Recreation park Fun Beach in Panheel is considered one of the top 10 beaches in the Netherlands by the ANWB. In order to maintain this reputation, Fun Beach pays a great deal of attention to littering, how to avoid it, collect it and dispose of it. If possible, even circular. A noble endeavour in which they also managed to challenge seven Commercial Economics students from Zuyd University.
Fun Beach in Panheel is not only a reputable outdoor event location, the day beach around natural water offers a real Aquapark, canoe, sub and lounge facilities. And that attracts people. And with the people, unfortunately, there is still small litter lying around, including a lot of cigarette butts. How they can reduce, collect and even recycle it requires a thorough approach. Dat bepleiten Michiel Dorn, Roy Heijnen, Bouke Mennens, Emmy Hodzelmans, Zoë Geurts, Lyno Spätjens and Jelle Teeuwen. These students Commercial Economics worked on innovative solutions for 20 weeks. These concepts came about through weekly consultations between the seven students and brainstorming in community format with both the client Fun Beach, students and teaching experts from Zuyd. By means of Design Thinking and from different angles, they came up with practical ideas that they then further developed in two groups.
One group looked for a technical solution to make the clearing itself easier. Thus, with a more effective technique, the clearing of cigarette butts and other waste can be easier and quicker. The other group focused on behavioural change. Ensuring that less is thrown away must be possible through clever communication. A combination of these two should then lead to an optimal reduction.
The group that focused on techniques came up with three concepts: the beach ashtray, the cigarette butt post and the smoke-free zone called ‘Green zone’. The layout and design of such a Green Zone should encourage visitors to make use of smoke-free areas in a positive way. A prototype of the beach ashtray was developed using a 3D printer. When filled with sand, the ashtray remains firmly in place, and it is perfect for producing larger quantities and handing out to roaring bathers. At the end of the day, the beach bins can be emptied and sifted into a bucket or container to separate the sand from the cigarette butts. The butts can then be collected and passed on to a company such as PuriFunghi, which makes artworks from cigarette butts. In addition to the beach ashtrays, more “cigarette butts” are being considered in areas with a high concentration of smoking visitors.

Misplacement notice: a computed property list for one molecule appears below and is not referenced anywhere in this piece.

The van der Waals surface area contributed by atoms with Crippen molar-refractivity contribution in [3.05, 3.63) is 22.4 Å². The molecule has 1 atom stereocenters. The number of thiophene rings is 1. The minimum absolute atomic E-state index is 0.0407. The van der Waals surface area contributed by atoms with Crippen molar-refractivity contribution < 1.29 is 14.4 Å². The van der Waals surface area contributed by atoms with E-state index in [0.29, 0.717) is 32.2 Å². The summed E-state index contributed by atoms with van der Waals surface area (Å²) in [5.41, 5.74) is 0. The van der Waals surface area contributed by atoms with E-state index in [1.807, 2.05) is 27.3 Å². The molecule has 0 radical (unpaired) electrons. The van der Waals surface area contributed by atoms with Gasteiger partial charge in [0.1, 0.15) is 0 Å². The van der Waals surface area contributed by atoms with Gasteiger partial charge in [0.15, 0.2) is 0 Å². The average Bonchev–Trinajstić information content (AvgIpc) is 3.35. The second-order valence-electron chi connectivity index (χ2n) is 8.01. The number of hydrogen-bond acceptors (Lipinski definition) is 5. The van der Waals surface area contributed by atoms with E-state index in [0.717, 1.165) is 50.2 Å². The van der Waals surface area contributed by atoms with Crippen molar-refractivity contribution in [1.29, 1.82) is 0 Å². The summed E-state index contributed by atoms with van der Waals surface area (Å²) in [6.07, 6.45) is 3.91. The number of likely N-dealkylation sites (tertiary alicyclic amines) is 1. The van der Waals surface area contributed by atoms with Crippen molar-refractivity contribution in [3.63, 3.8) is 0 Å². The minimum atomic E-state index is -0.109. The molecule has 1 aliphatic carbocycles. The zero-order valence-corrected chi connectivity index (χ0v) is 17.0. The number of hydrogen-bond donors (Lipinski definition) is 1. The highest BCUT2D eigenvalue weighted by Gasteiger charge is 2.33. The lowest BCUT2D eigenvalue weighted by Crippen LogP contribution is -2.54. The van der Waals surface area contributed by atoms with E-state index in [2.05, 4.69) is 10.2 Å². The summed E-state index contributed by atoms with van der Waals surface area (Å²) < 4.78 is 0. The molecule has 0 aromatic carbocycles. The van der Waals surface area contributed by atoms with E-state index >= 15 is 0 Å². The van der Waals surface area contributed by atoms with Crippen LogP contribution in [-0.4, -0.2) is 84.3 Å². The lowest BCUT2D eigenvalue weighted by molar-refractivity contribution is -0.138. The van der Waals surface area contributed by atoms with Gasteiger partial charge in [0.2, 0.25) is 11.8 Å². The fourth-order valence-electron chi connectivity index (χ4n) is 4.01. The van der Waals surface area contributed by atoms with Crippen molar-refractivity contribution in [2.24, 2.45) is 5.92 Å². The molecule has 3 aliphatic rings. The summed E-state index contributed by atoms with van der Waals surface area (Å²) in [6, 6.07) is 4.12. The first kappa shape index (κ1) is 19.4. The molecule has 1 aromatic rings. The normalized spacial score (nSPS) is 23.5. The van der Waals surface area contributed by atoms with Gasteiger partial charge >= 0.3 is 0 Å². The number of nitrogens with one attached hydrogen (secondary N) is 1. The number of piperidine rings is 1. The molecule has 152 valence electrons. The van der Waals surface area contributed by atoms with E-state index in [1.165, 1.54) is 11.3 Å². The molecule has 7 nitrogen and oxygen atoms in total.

Two concrete concepts were developed to raise awareness about behaviour: a circular work of art and infographics about waste. The latter to empower the Fun Beach guests around the ‘rubbish’. The central message: “Help, clean up!”; should address the visitor directly and point out the joint responsibility, but with a positive approach.
A work of art made from recycled plastic would refer in its form to a large beach umbrella. Here, the collected and recycled plastic waste will be presented as a colourful fan, sorted by colour, in order to create a beautiful light show. A parasol concept that has to be ‘instagrammable’, so that it can create a lot of PR on social media.
“The students have done a thorough research and have come up with surprising solutions to our waste problem,” says Luc van Engelen, owner of Fun Beach. “Solutions that we can get to work on in a concrete way.” “In fact, Fun Beach has indicated that all of the concepts presented are so valuable and usable that two students, Zoë Geurts and Lyno Spätjens, will be testing and implementing them as well as the supporting internal and external communication campaigns during their graduation period starting in February. From May 2022, the implementations would already be visible on the Panheel day beach of Fun Beach.
“We have learned that every company benefits from delving into sustainability,” responds Zoë Geurts. “It is not only good for the environment, it also makes a positive contribution to a company’s image. Furthermore, we are more aware of all the waste that we produce and encounter on the streets. There are many small adjustments we can make to our daily lives that will make a major contribution to sustainability. We will all come across this in our future careers as it is such an important part of business. I have been so inspired that I would like to do a master’s degree in sustainability.”
Michiel Dorn, Roy Heijnen, Bouke Mennens, Emmy Hodzelmans, Zoë Geurts and Lyno Spätjens, Jelle Teeuwen are in any case excited about their assignment. They also hope to be able to do something valuable for society in general in the future and to help stimulate business towards more circular entrepreneurship.